A question on Bash echo command

A question on Bash echo command

Hi all,
When I run the following script, the resulting output is:

*There are 3 entries in the directory /home/inor/MyLibraries

Only the first asterisk is printed.



myvar=$( ls /home/inor/MyLibraries | wc -l )

echo *There are $myvar entries in the directory /home/inor/MyLibraries*

However, if I include the echo statement in double quotes both asterisks are printed.

Can anyone please explain whats going on here?

1 Like


Actually it is a common practice (a good practice) to put everything what you echo in double quotes.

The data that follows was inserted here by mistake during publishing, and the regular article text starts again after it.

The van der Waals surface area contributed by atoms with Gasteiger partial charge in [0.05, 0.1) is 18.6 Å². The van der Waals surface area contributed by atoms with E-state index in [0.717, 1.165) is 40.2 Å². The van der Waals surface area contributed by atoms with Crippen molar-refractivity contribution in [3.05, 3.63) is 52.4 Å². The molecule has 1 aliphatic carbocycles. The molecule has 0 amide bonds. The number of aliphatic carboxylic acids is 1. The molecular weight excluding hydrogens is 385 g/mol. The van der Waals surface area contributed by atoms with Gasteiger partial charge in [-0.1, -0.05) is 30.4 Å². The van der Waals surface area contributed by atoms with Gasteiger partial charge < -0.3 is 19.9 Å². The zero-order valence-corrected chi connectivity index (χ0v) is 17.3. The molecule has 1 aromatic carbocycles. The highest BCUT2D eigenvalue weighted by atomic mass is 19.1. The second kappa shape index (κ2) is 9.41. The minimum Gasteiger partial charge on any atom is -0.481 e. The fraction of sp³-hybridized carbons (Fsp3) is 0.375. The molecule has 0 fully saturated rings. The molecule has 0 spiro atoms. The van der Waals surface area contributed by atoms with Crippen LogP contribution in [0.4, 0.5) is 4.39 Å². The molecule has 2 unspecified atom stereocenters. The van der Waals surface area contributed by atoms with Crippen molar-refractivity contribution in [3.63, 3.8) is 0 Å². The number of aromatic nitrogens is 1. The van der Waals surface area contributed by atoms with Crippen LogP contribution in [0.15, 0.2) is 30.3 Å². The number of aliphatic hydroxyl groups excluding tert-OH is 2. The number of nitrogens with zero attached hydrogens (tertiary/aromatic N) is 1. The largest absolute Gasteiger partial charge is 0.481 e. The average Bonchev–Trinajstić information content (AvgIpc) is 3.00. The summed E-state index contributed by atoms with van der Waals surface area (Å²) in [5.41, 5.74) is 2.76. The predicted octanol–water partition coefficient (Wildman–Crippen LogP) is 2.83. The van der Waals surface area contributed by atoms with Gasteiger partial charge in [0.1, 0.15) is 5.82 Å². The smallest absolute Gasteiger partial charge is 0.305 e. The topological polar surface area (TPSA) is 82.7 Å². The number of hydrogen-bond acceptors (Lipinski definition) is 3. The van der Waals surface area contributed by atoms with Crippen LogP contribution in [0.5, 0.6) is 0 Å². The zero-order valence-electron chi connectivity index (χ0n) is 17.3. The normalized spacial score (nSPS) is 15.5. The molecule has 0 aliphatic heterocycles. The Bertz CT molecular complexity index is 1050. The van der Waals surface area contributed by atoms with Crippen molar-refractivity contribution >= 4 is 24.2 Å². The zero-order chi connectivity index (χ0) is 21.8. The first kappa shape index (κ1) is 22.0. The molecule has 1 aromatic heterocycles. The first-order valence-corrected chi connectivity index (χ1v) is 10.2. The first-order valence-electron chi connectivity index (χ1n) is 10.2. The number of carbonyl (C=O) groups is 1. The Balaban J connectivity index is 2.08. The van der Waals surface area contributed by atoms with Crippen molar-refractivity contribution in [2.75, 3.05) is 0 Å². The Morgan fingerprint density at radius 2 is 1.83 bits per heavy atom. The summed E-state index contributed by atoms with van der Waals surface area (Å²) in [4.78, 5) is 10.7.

If you echo something without double quotes it takes each word separated with a white space as a new argument and output it.

In linux the asterisk (*) character is a wildcard and it matches one or more occurrences of any character , including no character at all.

Therefore, when the turn comes to output the /home/inor/MyLibraries* the asterisk is replaced by any matching character to match the MyLibraries..... folders. So if you have there MyLibraries folder and two more like MyLibraries_copy and MyLibraries_Second_copy you will then actually see the output of all such directories.

For example, you can perform the following four commands in the terminal:

touch text1
touch text2
touch text3
touch text

and then run echo text* and you will something like this:

$ echo text*
text text1 text2 text3

if you execute echo * it will match all the directories and files in the folder.

1 Like

Oh, of course! Ha now I feel stupid. I just thought I’d put the asterix to make the text “stand out” a little. Thanks for that.